Letter: Britain's history of resistance to a European social charter for its workers

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The Independent Online
Sir: Is it too much to ask that Thursday's Commons debate on the Social Chapter will enlighten the public of the real issues raised by Britain's opt-out? They are not new.

Britain signed a social charter in October 1961, the Social Charter of the Council of Europe, a much larger grouping than the EC, including such countries as Sweden and Cyprus. One difference in this charter is that nations do not have to accept all its provisions. It is, therefore, very revealing to see which provisions the UK has not accepted:

Article 2 seeks a reduction in the working week as productivity permits. But no figures are imposed.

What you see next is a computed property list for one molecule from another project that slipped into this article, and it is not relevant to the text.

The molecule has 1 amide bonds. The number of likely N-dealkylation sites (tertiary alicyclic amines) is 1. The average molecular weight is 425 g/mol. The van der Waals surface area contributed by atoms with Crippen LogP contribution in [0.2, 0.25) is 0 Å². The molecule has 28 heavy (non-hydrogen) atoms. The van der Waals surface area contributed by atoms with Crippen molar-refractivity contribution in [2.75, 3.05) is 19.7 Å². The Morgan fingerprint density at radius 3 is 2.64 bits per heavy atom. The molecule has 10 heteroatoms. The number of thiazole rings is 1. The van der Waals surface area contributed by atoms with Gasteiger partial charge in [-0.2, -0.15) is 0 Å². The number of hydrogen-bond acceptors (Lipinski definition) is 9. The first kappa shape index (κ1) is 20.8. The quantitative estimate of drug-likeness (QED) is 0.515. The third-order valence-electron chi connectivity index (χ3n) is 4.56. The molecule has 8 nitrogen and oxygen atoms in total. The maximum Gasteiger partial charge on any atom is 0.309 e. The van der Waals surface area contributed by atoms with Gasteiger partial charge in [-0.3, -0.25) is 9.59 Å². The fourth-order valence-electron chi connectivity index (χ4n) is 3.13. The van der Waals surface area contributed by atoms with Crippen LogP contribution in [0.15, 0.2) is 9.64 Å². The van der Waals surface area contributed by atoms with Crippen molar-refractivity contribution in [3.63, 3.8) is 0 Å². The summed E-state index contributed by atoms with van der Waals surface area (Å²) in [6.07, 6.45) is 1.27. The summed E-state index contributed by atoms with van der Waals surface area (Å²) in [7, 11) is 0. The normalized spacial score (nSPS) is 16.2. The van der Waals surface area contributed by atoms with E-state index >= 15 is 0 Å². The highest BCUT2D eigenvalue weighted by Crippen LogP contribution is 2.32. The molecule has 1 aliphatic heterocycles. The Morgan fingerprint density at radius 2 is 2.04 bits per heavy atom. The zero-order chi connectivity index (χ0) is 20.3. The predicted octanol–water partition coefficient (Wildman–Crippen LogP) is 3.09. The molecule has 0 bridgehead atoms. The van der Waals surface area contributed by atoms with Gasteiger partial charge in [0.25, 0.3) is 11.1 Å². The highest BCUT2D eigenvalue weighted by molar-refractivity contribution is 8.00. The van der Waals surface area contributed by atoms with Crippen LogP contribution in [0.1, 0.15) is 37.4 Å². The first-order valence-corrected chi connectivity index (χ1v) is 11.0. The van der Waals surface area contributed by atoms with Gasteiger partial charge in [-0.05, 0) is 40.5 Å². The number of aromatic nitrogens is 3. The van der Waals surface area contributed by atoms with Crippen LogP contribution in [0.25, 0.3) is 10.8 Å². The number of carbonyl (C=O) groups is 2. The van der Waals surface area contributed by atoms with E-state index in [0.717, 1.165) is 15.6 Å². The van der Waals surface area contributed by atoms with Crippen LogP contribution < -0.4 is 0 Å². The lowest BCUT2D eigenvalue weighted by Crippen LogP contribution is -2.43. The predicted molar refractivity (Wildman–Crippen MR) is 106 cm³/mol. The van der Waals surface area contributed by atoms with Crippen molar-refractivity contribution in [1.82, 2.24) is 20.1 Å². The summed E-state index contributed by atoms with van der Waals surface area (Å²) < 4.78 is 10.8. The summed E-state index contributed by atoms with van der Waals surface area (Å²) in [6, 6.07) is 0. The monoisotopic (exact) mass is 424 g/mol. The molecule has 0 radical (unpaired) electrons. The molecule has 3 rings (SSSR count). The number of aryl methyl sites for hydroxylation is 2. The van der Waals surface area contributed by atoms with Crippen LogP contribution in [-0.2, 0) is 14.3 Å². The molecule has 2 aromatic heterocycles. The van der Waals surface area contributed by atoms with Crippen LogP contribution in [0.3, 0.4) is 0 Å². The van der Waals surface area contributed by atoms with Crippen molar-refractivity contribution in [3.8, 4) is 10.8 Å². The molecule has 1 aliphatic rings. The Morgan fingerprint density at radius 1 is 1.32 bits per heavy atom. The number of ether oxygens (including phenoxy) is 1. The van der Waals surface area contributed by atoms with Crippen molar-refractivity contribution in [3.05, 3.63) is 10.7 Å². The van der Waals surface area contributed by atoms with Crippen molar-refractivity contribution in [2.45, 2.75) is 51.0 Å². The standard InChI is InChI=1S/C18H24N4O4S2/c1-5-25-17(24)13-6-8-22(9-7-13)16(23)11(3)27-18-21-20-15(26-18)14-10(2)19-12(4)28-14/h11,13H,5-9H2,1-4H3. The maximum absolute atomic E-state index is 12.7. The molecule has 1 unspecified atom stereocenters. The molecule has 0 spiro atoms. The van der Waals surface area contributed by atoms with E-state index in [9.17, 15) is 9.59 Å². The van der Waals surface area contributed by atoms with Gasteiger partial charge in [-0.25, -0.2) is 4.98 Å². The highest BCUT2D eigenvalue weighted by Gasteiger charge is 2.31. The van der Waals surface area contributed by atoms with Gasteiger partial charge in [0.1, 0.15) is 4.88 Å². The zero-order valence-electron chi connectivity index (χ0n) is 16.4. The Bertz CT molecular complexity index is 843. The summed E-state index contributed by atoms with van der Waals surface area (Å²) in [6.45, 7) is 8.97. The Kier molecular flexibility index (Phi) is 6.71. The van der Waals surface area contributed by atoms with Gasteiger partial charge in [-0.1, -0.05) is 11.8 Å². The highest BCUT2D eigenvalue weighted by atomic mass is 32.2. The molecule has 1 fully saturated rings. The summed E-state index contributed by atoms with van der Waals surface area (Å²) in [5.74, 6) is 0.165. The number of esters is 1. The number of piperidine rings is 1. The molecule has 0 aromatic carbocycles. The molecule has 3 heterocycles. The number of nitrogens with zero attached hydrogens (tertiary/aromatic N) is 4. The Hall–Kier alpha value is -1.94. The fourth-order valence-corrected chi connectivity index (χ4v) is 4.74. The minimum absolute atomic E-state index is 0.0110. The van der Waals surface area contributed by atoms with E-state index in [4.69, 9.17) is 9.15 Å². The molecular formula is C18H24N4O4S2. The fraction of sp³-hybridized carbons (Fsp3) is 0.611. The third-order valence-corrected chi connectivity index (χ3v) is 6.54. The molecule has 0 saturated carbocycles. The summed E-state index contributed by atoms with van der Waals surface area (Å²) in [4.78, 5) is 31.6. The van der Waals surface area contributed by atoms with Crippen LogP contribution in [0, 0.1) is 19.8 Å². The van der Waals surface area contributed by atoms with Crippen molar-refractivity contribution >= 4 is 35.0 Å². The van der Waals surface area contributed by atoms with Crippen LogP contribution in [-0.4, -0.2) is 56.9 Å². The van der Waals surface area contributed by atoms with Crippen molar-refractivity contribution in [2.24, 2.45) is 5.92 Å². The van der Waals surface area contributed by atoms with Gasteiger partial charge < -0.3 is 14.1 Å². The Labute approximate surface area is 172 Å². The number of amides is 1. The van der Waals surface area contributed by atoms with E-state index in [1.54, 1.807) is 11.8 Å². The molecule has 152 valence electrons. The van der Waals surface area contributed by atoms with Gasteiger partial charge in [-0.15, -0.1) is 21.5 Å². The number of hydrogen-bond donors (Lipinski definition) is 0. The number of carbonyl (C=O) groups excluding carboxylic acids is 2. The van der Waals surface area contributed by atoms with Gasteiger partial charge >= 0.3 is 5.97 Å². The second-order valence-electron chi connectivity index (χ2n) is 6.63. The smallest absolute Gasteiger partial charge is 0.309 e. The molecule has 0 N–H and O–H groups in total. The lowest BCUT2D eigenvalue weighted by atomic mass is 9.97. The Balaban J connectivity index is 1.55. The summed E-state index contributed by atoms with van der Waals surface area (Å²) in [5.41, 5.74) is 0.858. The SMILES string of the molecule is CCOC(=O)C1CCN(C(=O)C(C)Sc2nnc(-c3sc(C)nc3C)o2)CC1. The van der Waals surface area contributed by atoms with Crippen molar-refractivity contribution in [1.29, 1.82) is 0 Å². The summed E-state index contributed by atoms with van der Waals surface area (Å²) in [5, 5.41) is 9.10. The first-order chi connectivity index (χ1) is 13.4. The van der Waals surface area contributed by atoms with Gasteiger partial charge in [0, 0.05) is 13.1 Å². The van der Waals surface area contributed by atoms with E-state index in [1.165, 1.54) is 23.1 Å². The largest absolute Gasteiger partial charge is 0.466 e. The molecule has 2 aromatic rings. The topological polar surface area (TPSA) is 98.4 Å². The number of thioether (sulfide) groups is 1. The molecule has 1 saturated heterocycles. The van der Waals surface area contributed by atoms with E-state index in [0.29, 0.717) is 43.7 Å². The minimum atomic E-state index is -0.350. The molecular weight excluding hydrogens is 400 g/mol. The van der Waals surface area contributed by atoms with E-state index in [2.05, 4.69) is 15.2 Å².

Article 7, on the right of children and young persons to protection, includes a normal minimum age of 15 for admission to employment. It provides for limited working hours for those under 16 to allow for vocational training, and prohibits night work for those under 18.

Article 8 protects women against dismissal during maternity leave. It prohibits the employment of women workers in underground mining, and, as appropriate, on all other work that is unsuitable for them by reason of its dangerous, unhealthy or arduous nature.

All these clauses are unacceptable to the UK Government.

After that it is no surprise that the UK cannot back the wording of Article 12.3: to endeavour to raise progressively the system of social security to a higher level. The clause does not say we must, but that we should at least try.

The Social Chapter of the Maastricht treaty draws inspiration from this European social charter, and is unacceptable to the UK because it does not allow opting out from such significant clauses.

Yours faithfully,


Wembley, Middlesex